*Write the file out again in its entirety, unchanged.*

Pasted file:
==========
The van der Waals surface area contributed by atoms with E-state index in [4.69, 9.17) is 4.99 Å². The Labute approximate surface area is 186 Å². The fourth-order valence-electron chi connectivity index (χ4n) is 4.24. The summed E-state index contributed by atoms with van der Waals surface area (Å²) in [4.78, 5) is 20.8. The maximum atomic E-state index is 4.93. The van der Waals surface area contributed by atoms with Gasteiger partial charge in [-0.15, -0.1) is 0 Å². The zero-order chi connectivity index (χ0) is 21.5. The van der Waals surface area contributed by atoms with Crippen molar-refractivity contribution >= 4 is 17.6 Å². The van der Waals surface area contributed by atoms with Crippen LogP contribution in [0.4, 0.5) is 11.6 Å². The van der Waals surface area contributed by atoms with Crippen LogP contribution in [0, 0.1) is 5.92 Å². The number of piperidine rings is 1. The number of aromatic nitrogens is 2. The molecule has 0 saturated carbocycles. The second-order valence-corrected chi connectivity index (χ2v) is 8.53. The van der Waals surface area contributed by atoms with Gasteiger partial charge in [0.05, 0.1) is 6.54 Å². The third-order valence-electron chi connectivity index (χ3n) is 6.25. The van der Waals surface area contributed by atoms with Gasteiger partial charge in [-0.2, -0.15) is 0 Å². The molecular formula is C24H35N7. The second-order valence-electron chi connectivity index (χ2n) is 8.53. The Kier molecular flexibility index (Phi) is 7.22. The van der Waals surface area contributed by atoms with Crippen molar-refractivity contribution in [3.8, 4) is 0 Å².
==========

The van der Waals surface area contributed by atoms with E-state index in [4.69, 9.17) is 4.99 Å². The Labute approximate surface area is 186 Å². The fourth-order valence-electron chi connectivity index (χ4n) is 4.24. The summed E-state index contributed by atoms with van der Waals surface area (Å²) in [4.78, 5) is 20.8. The maximum atomic E-state index is 4.93. The van der Waals surface area contributed by atoms with Gasteiger partial charge in [-0.15, -0.1) is 0 Å². The zero-order chi connectivity index (χ0) is 21.5. The van der Waals surface area contributed by atoms with Crippen molar-refractivity contribution >= 4 is 17.6 Å². The van der Waals surface area contributed by atoms with Crippen LogP contribution in [0.4, 0.5) is 11.6 Å². The van der Waals surface area contributed by atoms with Crippen LogP contribution in [0, 0.1) is 5.92 Å². The number of piperidine rings is 1. The number of aromatic nitrogens is 2. The molecule has 0 saturated carbocycles. The second-order valence-corrected chi connectivity index (χ2v) is 8.53. The van der Waals surface area contributed by atoms with Gasteiger partial charge in [0.05, 0.1) is 6.54 Å². The third-order valence-electron chi connectivity index (χ3n) is 6.25. The van der Waals surface area contributed by atoms with Gasteiger partial charge in [-0.2, -0.15) is 0 Å². The molecular formula is C24H35N7. The second-order valence-electron chi connectivity index (χ2n) is 8.53. The Kier molecular flexibility index (Phi) is 7.22. The van der Waals surface area contributed by atoms with Crippen molar-refractivity contribution in [3.8, 4) is 0 Å².